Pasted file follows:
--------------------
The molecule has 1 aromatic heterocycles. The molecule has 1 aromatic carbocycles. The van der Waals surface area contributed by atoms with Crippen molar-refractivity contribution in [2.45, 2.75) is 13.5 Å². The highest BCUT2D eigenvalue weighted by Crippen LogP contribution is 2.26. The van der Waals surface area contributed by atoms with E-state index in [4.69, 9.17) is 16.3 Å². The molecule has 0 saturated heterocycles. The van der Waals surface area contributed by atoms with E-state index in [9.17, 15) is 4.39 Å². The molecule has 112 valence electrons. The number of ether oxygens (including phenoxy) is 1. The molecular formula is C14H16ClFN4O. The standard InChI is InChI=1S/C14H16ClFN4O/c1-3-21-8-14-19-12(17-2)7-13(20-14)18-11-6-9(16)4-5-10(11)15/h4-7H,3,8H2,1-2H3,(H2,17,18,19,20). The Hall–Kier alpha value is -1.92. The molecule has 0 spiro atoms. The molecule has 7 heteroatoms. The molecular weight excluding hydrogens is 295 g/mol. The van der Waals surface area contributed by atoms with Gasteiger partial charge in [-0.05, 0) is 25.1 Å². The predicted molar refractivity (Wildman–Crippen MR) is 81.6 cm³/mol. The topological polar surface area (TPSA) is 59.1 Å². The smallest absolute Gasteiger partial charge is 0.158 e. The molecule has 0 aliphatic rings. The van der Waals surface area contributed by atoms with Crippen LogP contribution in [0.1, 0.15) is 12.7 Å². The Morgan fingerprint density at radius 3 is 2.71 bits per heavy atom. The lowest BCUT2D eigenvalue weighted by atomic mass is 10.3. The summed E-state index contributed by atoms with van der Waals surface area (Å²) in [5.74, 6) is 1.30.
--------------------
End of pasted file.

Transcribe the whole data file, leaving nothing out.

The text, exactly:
The molecule has 1 aromatic heterocycles. The molecule has 1 aromatic carbocycles. The van der Waals surface area contributed by atoms with Crippen molar-refractivity contribution in [2.45, 2.75) is 13.5 Å². The highest BCUT2D eigenvalue weighted by Crippen LogP contribution is 2.26. The van der Waals surface area contributed by atoms with E-state index in [4.69, 9.17) is 16.3 Å². The molecule has 0 saturated heterocycles. The van der Waals surface area contributed by atoms with E-state index in [9.17, 15) is 4.39 Å². The molecule has 112 valence electrons. The number of ether oxygens (including phenoxy) is 1. The molecular formula is C14H16ClFN4O. The standard InChI is InChI=1S/C14H16ClFN4O/c1-3-21-8-14-19-12(17-2)7-13(20-14)18-11-6-9(16)4-5-10(11)15/h4-7H,3,8H2,1-2H3,(H2,17,18,19,20). The Hall–Kier alpha value is -1.92. The molecule has 0 spiro atoms. The molecule has 7 heteroatoms. The molecular weight excluding hydrogens is 295 g/mol. The van der Waals surface area contributed by atoms with Gasteiger partial charge in [-0.05, 0) is 25.1 Å². The predicted molar refractivity (Wildman–Crippen MR) is 81.6 cm³/mol. The topological polar surface area (TPSA) is 59.1 Å². The smallest absolute Gasteiger partial charge is 0.158 e. The molecule has 0 aliphatic rings. The van der Waals surface area contributed by atoms with Crippen LogP contribution in [0.1, 0.15) is 12.7 Å². The Morgan fingerprint density at radius 3 is 2.71 bits per heavy atom. The lowest BCUT2D eigenvalue weighted by atomic mass is 10.3. The summed E-state index contributed by atoms with van der Waals surface area (Å²) in [5.74, 6) is 1.30.